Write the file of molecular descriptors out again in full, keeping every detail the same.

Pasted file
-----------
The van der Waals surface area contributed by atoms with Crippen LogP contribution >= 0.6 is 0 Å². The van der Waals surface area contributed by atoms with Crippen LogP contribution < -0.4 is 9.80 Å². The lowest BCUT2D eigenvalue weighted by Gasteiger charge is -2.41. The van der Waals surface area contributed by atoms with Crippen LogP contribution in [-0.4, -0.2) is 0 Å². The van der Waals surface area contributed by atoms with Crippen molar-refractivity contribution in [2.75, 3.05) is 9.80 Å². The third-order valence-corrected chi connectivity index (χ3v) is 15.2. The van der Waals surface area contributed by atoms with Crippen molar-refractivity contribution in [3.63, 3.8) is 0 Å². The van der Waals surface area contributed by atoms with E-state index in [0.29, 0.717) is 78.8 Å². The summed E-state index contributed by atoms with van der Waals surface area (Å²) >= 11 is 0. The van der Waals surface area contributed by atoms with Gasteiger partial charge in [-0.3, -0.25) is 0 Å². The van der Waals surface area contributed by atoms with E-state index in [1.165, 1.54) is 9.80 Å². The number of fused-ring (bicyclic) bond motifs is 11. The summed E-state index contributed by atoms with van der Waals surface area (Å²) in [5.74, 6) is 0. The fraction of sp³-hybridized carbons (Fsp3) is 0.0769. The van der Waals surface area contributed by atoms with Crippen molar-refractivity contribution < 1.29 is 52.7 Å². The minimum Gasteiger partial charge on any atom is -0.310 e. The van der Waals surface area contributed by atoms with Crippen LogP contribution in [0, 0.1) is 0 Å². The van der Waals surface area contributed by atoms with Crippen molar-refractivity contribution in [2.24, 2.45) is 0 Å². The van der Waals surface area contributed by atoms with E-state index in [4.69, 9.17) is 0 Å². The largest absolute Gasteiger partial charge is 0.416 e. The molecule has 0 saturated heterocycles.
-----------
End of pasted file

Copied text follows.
The van der Waals surface area contributed by atoms with Crippen LogP contribution >= 0.6 is 0 Å². The van der Waals surface area contributed by atoms with Crippen LogP contribution < -0.4 is 9.80 Å². The lowest BCUT2D eigenvalue weighted by Gasteiger charge is -2.41. The van der Waals surface area contributed by atoms with Crippen LogP contribution in [-0.4, -0.2) is 0 Å². The van der Waals surface area contributed by atoms with Crippen molar-refractivity contribution in [2.75, 3.05) is 9.80 Å². The third-order valence-corrected chi connectivity index (χ3v) is 15.2. The van der Waals surface area contributed by atoms with Crippen molar-refractivity contribution in [3.63, 3.8) is 0 Å². The van der Waals surface area contributed by atoms with E-state index in [0.29, 0.717) is 78.8 Å². The summed E-state index contributed by atoms with van der Waals surface area (Å²) >= 11 is 0. The van der Waals surface area contributed by atoms with Gasteiger partial charge in [-0.3, -0.25) is 0 Å². The van der Waals surface area contributed by atoms with E-state index in [1.165, 1.54) is 9.80 Å². The number of fused-ring (bicyclic) bond motifs is 11. The summed E-state index contributed by atoms with van der Waals surface area (Å²) in [5.74, 6) is 0. The fraction of sp³-hybridized carbons (Fsp3) is 0.0769. The van der Waals surface area contributed by atoms with Crippen molar-refractivity contribution < 1.29 is 52.7 Å². The minimum Gasteiger partial charge on any atom is -0.310 e. The van der Waals surface area contributed by atoms with Crippen LogP contribution in [0, 0.1) is 0 Å². The van der Waals surface area contributed by atoms with Crippen molar-refractivity contribution in [2.24, 2.45) is 0 Å². The van der Waals surface area contributed by atoms with E-state index in [4.69, 9.17) is 0 Å². The largest absolute Gasteiger partial charge is 0.416 e. The molecule has 0 saturated heterocycles.